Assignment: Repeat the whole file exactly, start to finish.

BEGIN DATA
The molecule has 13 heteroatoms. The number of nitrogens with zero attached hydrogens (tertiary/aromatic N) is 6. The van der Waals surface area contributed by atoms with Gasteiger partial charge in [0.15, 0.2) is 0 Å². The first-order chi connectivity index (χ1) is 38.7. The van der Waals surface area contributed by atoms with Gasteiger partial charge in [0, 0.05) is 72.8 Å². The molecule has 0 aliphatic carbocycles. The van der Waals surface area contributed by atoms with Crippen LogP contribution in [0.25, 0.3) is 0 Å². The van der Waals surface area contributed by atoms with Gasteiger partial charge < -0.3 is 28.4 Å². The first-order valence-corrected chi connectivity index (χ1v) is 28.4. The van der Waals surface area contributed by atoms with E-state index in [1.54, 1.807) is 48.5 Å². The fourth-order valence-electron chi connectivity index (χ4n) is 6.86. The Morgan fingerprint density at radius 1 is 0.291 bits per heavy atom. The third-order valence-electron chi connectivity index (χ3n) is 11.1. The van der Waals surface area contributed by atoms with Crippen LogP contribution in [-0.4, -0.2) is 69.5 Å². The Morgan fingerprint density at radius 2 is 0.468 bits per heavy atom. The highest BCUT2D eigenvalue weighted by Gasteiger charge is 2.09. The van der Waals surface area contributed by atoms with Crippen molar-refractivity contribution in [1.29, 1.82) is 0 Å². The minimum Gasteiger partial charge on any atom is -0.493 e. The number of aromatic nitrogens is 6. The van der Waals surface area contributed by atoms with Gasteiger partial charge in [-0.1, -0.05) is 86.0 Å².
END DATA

The molecule has 13 heteroatoms. The number of nitrogens with zero attached hydrogens (tertiary/aromatic N) is 6. The van der Waals surface area contributed by atoms with Gasteiger partial charge in [0.15, 0.2) is 0 Å². The first-order chi connectivity index (χ1) is 38.7. The van der Waals surface area contributed by atoms with Gasteiger partial charge in [0, 0.05) is 72.8 Å². The molecule has 0 aliphatic carbocycles. The van der Waals surface area contributed by atoms with Crippen LogP contribution in [0.25, 0.3) is 0 Å². The van der Waals surface area contributed by atoms with Gasteiger partial charge < -0.3 is 28.4 Å². The first-order valence-corrected chi connectivity index (χ1v) is 28.4. The van der Waals surface area contributed by atoms with E-state index in [1.54, 1.807) is 48.5 Å². The fourth-order valence-electron chi connectivity index (χ4n) is 6.86. The Morgan fingerprint density at radius 1 is 0.291 bits per heavy atom. The third-order valence-electron chi connectivity index (χ3n) is 11.1. The van der Waals surface area contributed by atoms with Crippen LogP contribution in [-0.4, -0.2) is 69.5 Å². The Morgan fingerprint density at radius 2 is 0.468 bits per heavy atom. The highest BCUT2D eigenvalue weighted by Gasteiger charge is 2.09. The van der Waals surface area contributed by atoms with Crippen molar-refractivity contribution in [1.29, 1.82) is 0 Å². The minimum Gasteiger partial charge on any atom is -0.493 e. The number of aromatic nitrogens is 6. The van der Waals surface area contributed by atoms with Gasteiger partial charge in [-0.1, -0.05) is 86.0 Å².